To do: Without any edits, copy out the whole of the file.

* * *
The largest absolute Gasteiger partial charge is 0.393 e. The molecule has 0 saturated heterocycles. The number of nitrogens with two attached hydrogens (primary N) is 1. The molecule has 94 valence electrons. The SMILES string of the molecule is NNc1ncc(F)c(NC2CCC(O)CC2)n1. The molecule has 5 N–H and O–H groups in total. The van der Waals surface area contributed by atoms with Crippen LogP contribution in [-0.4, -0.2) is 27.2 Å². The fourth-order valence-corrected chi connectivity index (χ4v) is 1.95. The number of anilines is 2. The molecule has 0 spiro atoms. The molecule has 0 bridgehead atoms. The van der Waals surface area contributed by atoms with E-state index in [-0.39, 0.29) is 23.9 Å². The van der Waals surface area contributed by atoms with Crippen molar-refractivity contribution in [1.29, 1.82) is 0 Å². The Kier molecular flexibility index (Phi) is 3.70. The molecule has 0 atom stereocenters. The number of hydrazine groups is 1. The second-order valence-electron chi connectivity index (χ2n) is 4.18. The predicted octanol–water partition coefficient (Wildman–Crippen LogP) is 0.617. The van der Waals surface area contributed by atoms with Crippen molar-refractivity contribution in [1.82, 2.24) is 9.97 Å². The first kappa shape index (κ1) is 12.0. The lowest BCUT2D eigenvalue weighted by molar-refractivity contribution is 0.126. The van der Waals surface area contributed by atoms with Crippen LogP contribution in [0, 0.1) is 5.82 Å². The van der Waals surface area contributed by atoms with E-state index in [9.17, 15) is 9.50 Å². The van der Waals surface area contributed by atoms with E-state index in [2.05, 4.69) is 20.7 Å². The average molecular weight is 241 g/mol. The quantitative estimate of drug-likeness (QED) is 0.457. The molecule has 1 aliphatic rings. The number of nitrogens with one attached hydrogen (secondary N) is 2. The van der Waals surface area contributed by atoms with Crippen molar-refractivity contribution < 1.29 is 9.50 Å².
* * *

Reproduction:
The largest absolute Gasteiger partial charge is 0.393 e. The molecule has 0 saturated heterocycles. The number of nitrogens with two attached hydrogens (primary N) is 1. The molecule has 94 valence electrons. The SMILES string of the molecule is NNc1ncc(F)c(NC2CCC(O)CC2)n1. The molecule has 5 N–H and O–H groups in total. The van der Waals surface area contributed by atoms with Crippen LogP contribution in [-0.4, -0.2) is 27.2 Å². The fourth-order valence-corrected chi connectivity index (χ4v) is 1.95. The number of anilines is 2. The molecule has 0 spiro atoms. The molecule has 0 bridgehead atoms. The van der Waals surface area contributed by atoms with E-state index in [-0.39, 0.29) is 23.9 Å². The van der Waals surface area contributed by atoms with Crippen molar-refractivity contribution in [1.29, 1.82) is 0 Å². The Kier molecular flexibility index (Phi) is 3.70. The molecule has 0 atom stereocenters. The number of hydrazine groups is 1. The second-order valence-electron chi connectivity index (χ2n) is 4.18. The predicted octanol–water partition coefficient (Wildman–Crippen LogP) is 0.617. The van der Waals surface area contributed by atoms with Crippen molar-refractivity contribution in [1.82, 2.24) is 9.97 Å². The first kappa shape index (κ1) is 12.0. The lowest BCUT2D eigenvalue weighted by molar-refractivity contribution is 0.126. The van der Waals surface area contributed by atoms with Crippen LogP contribution in [0, 0.1) is 5.82 Å². The van der Waals surface area contributed by atoms with E-state index in [9.17, 15) is 9.50 Å². The van der Waals surface area contributed by atoms with E-state index in [2.05, 4.69) is 20.7 Å². The average molecular weight is 241 g/mol. The quantitative estimate of drug-likeness (QED) is 0.457. The molecule has 1 aliphatic rings. The number of nitrogens with one attached hydrogen (secondary N) is 2. The van der Waals surface area contributed by atoms with Crippen molar-refractivity contribution < 1.29 is 9.50 Å².